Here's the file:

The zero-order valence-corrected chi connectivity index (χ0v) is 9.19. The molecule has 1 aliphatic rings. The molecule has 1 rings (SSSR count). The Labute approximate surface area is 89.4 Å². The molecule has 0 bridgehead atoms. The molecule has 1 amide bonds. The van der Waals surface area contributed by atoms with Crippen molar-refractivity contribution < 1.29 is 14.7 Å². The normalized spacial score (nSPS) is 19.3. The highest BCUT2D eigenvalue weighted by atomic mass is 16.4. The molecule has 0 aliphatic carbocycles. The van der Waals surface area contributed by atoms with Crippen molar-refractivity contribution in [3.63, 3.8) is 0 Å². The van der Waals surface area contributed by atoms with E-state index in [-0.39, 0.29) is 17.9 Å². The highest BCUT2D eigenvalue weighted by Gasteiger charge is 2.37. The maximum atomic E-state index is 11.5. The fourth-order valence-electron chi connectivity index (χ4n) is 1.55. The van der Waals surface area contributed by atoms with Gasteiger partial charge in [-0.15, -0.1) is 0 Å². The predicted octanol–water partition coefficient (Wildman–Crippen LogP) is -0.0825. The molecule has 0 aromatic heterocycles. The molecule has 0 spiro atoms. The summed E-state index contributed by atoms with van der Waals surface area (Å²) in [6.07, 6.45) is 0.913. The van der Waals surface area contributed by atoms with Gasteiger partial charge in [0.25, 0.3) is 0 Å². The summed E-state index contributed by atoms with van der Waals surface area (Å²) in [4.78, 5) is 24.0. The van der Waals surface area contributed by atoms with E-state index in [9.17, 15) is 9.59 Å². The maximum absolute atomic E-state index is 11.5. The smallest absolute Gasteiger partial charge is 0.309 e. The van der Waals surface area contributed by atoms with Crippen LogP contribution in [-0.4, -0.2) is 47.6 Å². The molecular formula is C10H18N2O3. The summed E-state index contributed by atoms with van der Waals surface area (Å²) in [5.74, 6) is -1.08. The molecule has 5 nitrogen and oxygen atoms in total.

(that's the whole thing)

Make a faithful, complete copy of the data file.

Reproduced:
The zero-order valence-corrected chi connectivity index (χ0v) is 9.19. The molecule has 1 aliphatic rings. The molecule has 1 rings (SSSR count). The Labute approximate surface area is 89.4 Å². The molecule has 0 bridgehead atoms. The molecule has 1 amide bonds. The van der Waals surface area contributed by atoms with Crippen molar-refractivity contribution < 1.29 is 14.7 Å². The normalized spacial score (nSPS) is 19.3. The highest BCUT2D eigenvalue weighted by atomic mass is 16.4. The molecule has 0 aliphatic carbocycles. The van der Waals surface area contributed by atoms with Crippen molar-refractivity contribution in [3.63, 3.8) is 0 Å². The van der Waals surface area contributed by atoms with E-state index in [-0.39, 0.29) is 17.9 Å². The highest BCUT2D eigenvalue weighted by Gasteiger charge is 2.37. The maximum atomic E-state index is 11.5. The fourth-order valence-electron chi connectivity index (χ4n) is 1.55. The van der Waals surface area contributed by atoms with Gasteiger partial charge in [-0.15, -0.1) is 0 Å². The predicted octanol–water partition coefficient (Wildman–Crippen LogP) is -0.0825. The molecule has 0 aromatic heterocycles. The molecule has 0 spiro atoms. The summed E-state index contributed by atoms with van der Waals surface area (Å²) in [6.07, 6.45) is 0.913. The van der Waals surface area contributed by atoms with Gasteiger partial charge in [0.25, 0.3) is 0 Å². The summed E-state index contributed by atoms with van der Waals surface area (Å²) in [4.78, 5) is 24.0. The van der Waals surface area contributed by atoms with E-state index in [9.17, 15) is 9.59 Å². The maximum absolute atomic E-state index is 11.5. The smallest absolute Gasteiger partial charge is 0.309 e. The van der Waals surface area contributed by atoms with Crippen LogP contribution in [-0.4, -0.2) is 47.6 Å². The molecular formula is C10H18N2O3. The summed E-state index contributed by atoms with van der Waals surface area (Å²) in [5.74, 6) is -1.08. The molecule has 5 nitrogen and oxygen atoms in total.